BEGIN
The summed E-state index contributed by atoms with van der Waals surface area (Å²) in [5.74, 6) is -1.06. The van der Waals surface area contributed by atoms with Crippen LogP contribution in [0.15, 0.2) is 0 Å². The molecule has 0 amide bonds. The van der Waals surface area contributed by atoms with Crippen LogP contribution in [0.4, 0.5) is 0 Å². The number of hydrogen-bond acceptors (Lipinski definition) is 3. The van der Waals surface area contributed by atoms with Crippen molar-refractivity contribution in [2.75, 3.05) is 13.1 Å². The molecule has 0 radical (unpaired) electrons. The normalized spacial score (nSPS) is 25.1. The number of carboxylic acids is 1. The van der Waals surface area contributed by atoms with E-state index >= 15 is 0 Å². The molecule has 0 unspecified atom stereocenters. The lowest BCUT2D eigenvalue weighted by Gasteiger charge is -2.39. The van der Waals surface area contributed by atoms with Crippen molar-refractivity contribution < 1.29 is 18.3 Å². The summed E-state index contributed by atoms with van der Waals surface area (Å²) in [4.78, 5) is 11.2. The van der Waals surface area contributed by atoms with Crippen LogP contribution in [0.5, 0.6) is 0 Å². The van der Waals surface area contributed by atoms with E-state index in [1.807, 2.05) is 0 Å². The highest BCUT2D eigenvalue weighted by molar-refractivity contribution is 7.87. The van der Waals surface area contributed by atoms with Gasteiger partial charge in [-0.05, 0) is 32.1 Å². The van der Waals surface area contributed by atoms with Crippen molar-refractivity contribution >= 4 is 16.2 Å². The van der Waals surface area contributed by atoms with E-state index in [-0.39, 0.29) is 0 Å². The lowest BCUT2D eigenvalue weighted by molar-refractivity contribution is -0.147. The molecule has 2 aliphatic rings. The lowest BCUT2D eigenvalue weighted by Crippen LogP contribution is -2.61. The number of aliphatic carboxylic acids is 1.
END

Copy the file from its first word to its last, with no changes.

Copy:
The summed E-state index contributed by atoms with van der Waals surface area (Å²) in [5.74, 6) is -1.06. The van der Waals surface area contributed by atoms with Crippen LogP contribution in [0.15, 0.2) is 0 Å². The molecule has 0 amide bonds. The van der Waals surface area contributed by atoms with Crippen LogP contribution in [0.4, 0.5) is 0 Å². The number of hydrogen-bond acceptors (Lipinski definition) is 3. The van der Waals surface area contributed by atoms with Crippen molar-refractivity contribution in [2.75, 3.05) is 13.1 Å². The molecule has 0 radical (unpaired) electrons. The normalized spacial score (nSPS) is 25.1. The number of carboxylic acids is 1. The van der Waals surface area contributed by atoms with E-state index >= 15 is 0 Å². The molecule has 0 unspecified atom stereocenters. The lowest BCUT2D eigenvalue weighted by Gasteiger charge is -2.39. The van der Waals surface area contributed by atoms with Crippen molar-refractivity contribution < 1.29 is 18.3 Å². The summed E-state index contributed by atoms with van der Waals surface area (Å²) in [4.78, 5) is 11.2. The van der Waals surface area contributed by atoms with Crippen LogP contribution in [0.5, 0.6) is 0 Å². The van der Waals surface area contributed by atoms with E-state index in [1.807, 2.05) is 0 Å². The highest BCUT2D eigenvalue weighted by molar-refractivity contribution is 7.87. The van der Waals surface area contributed by atoms with Gasteiger partial charge in [-0.05, 0) is 32.1 Å². The van der Waals surface area contributed by atoms with Crippen molar-refractivity contribution >= 4 is 16.2 Å². The van der Waals surface area contributed by atoms with E-state index in [-0.39, 0.29) is 0 Å². The lowest BCUT2D eigenvalue weighted by molar-refractivity contribution is -0.147. The molecule has 2 aliphatic rings. The lowest BCUT2D eigenvalue weighted by Crippen LogP contribution is -2.61. The number of aliphatic carboxylic acids is 1.